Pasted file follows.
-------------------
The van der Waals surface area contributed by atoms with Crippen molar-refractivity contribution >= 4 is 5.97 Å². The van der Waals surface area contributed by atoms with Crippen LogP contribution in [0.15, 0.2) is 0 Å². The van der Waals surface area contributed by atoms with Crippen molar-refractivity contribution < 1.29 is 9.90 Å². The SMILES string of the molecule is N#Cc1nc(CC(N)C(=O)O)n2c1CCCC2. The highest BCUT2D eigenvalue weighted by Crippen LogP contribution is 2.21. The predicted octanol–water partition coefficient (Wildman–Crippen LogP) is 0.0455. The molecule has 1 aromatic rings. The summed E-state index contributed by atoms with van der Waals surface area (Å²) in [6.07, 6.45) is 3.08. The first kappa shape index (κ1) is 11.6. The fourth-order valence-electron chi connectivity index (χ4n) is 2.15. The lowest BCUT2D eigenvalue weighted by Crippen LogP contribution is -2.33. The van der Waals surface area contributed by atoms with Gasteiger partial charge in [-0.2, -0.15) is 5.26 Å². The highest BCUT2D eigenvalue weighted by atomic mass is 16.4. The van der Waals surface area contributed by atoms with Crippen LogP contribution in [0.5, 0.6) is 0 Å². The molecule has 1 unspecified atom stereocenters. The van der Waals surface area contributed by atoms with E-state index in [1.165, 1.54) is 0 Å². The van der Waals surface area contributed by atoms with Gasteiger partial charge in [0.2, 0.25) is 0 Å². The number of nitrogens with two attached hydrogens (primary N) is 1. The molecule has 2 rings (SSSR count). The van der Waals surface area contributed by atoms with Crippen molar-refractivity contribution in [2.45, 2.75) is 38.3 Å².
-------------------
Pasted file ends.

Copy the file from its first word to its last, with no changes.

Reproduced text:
The van der Waals surface area contributed by atoms with Crippen molar-refractivity contribution >= 4 is 5.97 Å². The van der Waals surface area contributed by atoms with Crippen LogP contribution in [0.15, 0.2) is 0 Å². The van der Waals surface area contributed by atoms with Crippen molar-refractivity contribution < 1.29 is 9.90 Å². The SMILES string of the molecule is N#Cc1nc(CC(N)C(=O)O)n2c1CCCC2. The highest BCUT2D eigenvalue weighted by Crippen LogP contribution is 2.21. The predicted octanol–water partition coefficient (Wildman–Crippen LogP) is 0.0455. The molecule has 1 aromatic rings. The summed E-state index contributed by atoms with van der Waals surface area (Å²) in [6.07, 6.45) is 3.08. The first kappa shape index (κ1) is 11.6. The fourth-order valence-electron chi connectivity index (χ4n) is 2.15. The lowest BCUT2D eigenvalue weighted by Crippen LogP contribution is -2.33. The van der Waals surface area contributed by atoms with Gasteiger partial charge in [-0.2, -0.15) is 5.26 Å². The highest BCUT2D eigenvalue weighted by atomic mass is 16.4. The van der Waals surface area contributed by atoms with Crippen LogP contribution in [0.5, 0.6) is 0 Å². The molecule has 1 unspecified atom stereocenters. The van der Waals surface area contributed by atoms with E-state index in [1.165, 1.54) is 0 Å². The van der Waals surface area contributed by atoms with Gasteiger partial charge in [0.2, 0.25) is 0 Å². The number of nitrogens with two attached hydrogens (primary N) is 1. The molecule has 2 rings (SSSR count). The van der Waals surface area contributed by atoms with Crippen molar-refractivity contribution in [2.45, 2.75) is 38.3 Å².